Sven Dupre / Christoph Lüthy (eds.): Silent Messengers. The Circulation of Material Objects of Knowledge in the Early Modern Low Countries (= Low Countries Studies on the Circulation of Natural Knowledge; Vol. 1), Münster / Hamburg / Berlin / London: LIT 2011, ii + 387 S., ISBN 978-3-8258-1635-3, EUR 34,90
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Harold J. Cook / Sven Dupré (eds.): Translating Knowledge in the Early Modern Low Countries (= Low Countries Studies on the Circulation of Natural Knowledge; Vol. 3), Münster / Hamburg / Berlin / London: LIT 2012, II + 466 S., ISBN 978-3-643-90246-7, EUR 34,90
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In the last decade, the early modern Low Countries have constituted a hotbed for historical narratives which bring the rise of the modern sciences, early forms of capitalism and political liberty under one analytical umbrella. The two edited volumes which form part of a book series on the circulation of natural knowledge follow this broader historiographical trend. Similar to Harold Cook's Matters of exchange, published in 2007, both books richly illustrate how an elite of merchants engaged in overseas trade, publishers, grocers, consumers, plant experts, and apothecaries tacitly shaped a new experimental philosophy whose values were grounded in the rational exchange and management of luxury goods, exotic plants and texts near the harbors of Amsterdam and Antwerp. What distinguishes the two volumes is their specific conceptual approach. While the volume Silent messengers, edited by Sven Dupré (Max Planck Institute and Free University Berlin) and Christoph Lüthy (University of Nijmegen), approaches the production of 'objective' knowledge through the lens of material circulation, the two editors of the volume Translating knowledge in the early modern Low Countries shift the analytical focus to historical practices and networks of translation. Owing to its broad definition of 'translation', the latter volume opens an analytical frame which allows to transcend language as sole locus where knowledge production took place.
Both approaches provide the basis for a rich tableau of case studies written by historians from Belgium, the UK, France, the Netherlands, Spain, Italy, Germany, and the US. All contributions are accompanied by carefully selected illustrations of book frontispieces, drawings and objects. In their individual essays, most contributors simply use 'material circulation' and 'translation' as heuristic tool to unravel the intellectual labor and skills to produce knowledge and commercially viable artefacts in the early modern Low Countries. By examining the career of two Dutch university professors, Govard Bidloo (1649-1713) and Frederik Ruysch (1683-1731), Dániel Marcógcsy, for instance, argues that the social status of early modern anatomists heavily depended on their ability to manufacture costly anatomical curiosities, albeit in the form of paper atlases or material preparations. Michiel van Groesen's contribution demonstrates how the Flemish publishers and engravers Theodore de Bry (1527/28-1598) and Johan Theodore de Bry (1563-1623) used the multilinguism and societal status of translators as tool to ascribe scientific and economic value to a variety of book products.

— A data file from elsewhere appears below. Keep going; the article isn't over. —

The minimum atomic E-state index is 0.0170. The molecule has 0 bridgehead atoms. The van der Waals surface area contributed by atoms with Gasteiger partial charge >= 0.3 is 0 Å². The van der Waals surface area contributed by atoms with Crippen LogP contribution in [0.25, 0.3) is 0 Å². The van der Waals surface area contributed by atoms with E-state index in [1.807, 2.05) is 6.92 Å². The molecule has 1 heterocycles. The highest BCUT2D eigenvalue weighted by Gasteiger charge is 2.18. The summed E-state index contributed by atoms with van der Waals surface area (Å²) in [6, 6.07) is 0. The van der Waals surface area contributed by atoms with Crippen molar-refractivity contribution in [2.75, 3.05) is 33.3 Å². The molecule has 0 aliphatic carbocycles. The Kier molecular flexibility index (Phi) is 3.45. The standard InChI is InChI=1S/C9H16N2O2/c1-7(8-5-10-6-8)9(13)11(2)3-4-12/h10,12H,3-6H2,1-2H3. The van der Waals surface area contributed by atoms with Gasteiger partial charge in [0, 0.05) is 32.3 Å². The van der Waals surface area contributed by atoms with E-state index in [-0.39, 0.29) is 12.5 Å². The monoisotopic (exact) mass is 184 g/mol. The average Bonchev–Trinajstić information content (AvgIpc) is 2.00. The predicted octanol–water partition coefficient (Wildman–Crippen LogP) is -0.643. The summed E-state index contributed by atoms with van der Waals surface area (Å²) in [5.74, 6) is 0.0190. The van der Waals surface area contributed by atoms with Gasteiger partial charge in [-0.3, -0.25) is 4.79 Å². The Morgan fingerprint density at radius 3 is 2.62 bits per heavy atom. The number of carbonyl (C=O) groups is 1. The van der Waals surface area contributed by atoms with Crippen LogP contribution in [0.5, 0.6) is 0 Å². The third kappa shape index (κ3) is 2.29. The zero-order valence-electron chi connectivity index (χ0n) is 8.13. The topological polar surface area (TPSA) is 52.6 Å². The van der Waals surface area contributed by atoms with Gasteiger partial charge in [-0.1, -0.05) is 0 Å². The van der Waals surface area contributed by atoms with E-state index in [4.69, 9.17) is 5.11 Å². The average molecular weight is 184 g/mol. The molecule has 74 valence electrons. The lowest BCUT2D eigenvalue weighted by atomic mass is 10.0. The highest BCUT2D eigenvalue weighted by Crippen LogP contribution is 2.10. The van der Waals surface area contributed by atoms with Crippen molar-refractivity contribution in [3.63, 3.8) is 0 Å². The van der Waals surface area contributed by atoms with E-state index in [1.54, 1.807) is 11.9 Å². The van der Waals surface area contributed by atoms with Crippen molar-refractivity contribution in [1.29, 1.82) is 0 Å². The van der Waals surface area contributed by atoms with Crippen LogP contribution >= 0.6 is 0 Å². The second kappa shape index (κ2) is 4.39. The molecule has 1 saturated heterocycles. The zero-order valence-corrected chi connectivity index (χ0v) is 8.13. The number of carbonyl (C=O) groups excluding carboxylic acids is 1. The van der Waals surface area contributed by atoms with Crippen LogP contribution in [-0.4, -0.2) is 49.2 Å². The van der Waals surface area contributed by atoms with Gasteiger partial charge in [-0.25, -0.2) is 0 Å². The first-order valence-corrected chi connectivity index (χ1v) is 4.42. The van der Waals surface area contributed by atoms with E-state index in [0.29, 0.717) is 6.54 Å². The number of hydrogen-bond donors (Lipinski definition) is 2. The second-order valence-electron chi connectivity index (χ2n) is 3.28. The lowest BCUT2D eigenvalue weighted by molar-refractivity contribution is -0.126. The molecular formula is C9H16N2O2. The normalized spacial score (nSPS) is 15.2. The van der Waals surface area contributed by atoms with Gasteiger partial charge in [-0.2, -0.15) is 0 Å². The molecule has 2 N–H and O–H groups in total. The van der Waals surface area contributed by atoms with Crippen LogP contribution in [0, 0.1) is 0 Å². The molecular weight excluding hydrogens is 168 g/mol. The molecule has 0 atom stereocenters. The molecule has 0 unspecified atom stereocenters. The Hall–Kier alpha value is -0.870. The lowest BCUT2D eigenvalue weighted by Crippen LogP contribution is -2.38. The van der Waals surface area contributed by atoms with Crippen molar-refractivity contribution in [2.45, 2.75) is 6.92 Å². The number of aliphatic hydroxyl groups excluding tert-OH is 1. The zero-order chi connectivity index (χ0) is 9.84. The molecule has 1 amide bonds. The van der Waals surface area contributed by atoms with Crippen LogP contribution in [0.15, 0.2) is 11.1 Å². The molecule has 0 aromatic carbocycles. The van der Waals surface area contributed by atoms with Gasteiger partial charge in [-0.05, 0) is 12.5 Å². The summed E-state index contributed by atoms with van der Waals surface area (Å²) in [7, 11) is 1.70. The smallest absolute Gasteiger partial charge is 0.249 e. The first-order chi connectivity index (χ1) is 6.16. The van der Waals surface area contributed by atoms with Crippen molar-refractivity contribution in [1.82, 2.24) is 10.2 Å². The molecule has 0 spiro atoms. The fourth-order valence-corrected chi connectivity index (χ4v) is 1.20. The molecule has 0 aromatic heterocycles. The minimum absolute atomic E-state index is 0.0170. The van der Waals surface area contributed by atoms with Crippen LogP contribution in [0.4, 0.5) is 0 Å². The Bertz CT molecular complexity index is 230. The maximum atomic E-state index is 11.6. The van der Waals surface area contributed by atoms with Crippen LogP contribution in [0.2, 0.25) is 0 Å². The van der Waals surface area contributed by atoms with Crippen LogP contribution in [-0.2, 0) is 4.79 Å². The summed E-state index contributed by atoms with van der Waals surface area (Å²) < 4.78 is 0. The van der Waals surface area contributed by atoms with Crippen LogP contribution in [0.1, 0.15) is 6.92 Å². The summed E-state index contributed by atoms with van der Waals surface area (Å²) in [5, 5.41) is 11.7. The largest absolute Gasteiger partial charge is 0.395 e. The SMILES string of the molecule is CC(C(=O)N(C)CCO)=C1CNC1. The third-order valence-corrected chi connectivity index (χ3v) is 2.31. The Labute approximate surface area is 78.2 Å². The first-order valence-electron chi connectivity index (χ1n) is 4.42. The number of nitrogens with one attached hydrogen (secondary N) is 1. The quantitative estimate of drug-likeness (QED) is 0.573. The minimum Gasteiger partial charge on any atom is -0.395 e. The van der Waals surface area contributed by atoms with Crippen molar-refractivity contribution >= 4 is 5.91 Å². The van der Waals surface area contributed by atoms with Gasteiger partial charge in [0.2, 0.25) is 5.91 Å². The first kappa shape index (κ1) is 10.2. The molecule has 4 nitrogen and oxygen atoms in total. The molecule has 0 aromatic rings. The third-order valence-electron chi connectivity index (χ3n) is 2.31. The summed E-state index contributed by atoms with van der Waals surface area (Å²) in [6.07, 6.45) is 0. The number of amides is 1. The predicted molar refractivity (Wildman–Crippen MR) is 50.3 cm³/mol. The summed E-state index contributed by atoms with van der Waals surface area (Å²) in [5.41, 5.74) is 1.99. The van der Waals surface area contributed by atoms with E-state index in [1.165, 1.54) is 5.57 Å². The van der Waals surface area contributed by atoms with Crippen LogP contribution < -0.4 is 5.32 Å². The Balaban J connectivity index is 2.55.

While most contributions stay within the conceptual framework which the editors of both volumes have outlined in their introduction, some authors travel an alternative path. Koen Vermeir's essay on the circulation and appropriation of 'divining rods' is a good example. Instead of simply rooting the quest for 'objectivity' in the commercial elite of Antwerp and Amsterdam, his essay shows how a broad array of empirical practitioners and literati throughout Europe appropriated divining rods as vehicles to improve public education, protect the reputation of friends and family, and fight superstition. His contribution thus serves as a caveat to consider the early modern Low Countries' and its merchant elite as main driver in the rise of what later became known as modern science. The essays by Fokko Jan Dijksterhuis, Felicity Henderson, and Mariá Luz López Terrada argue in a similar vain. By providing an in-depth examination of the travels of Jacobus Golius (1596-1667) to the Levant, Dijksterhuis stresses the polycentric origin of early modern mathematical practice. The same is true for Mariá Luz López Terrada's essay which presents Carolus Clusius (1526-1609) as someone whose botanical networks and expertise were rooted in the political reality of the Spanish Empire. Felicity Henderson eventually offers a fascinating insight into how the translation of Anthoni van Leeuwenhoek's letters (1632-1723) from Dutch into English gradually transformed the Royal Society in London into a fact-producing institution.
Taken together, readers of both volumes can expect a mix of rich and well-written case studies on scientific knowledge production in the early modern Low Countries. A point of criticism is that both volumes lack a concluding section which brings the empirical work in conversation with the concepts 'material circulation' and 'translation'. Harold Cook's remarks at the end of the Silent messenger remain on a too general level. This is unfortunate, since essays in both volumes offer a glimpse on a polycentric and historically open landscape of fact-production which a too narrow focus on the world of commerce and translation in Antwerp and Amsterdam and its values conceals. Or put differently: the contributions of both volumes are an invitation to work towards a diversified history of knowledge production in which linkages to localities outside the early modern Low Countries are seriously taken into account.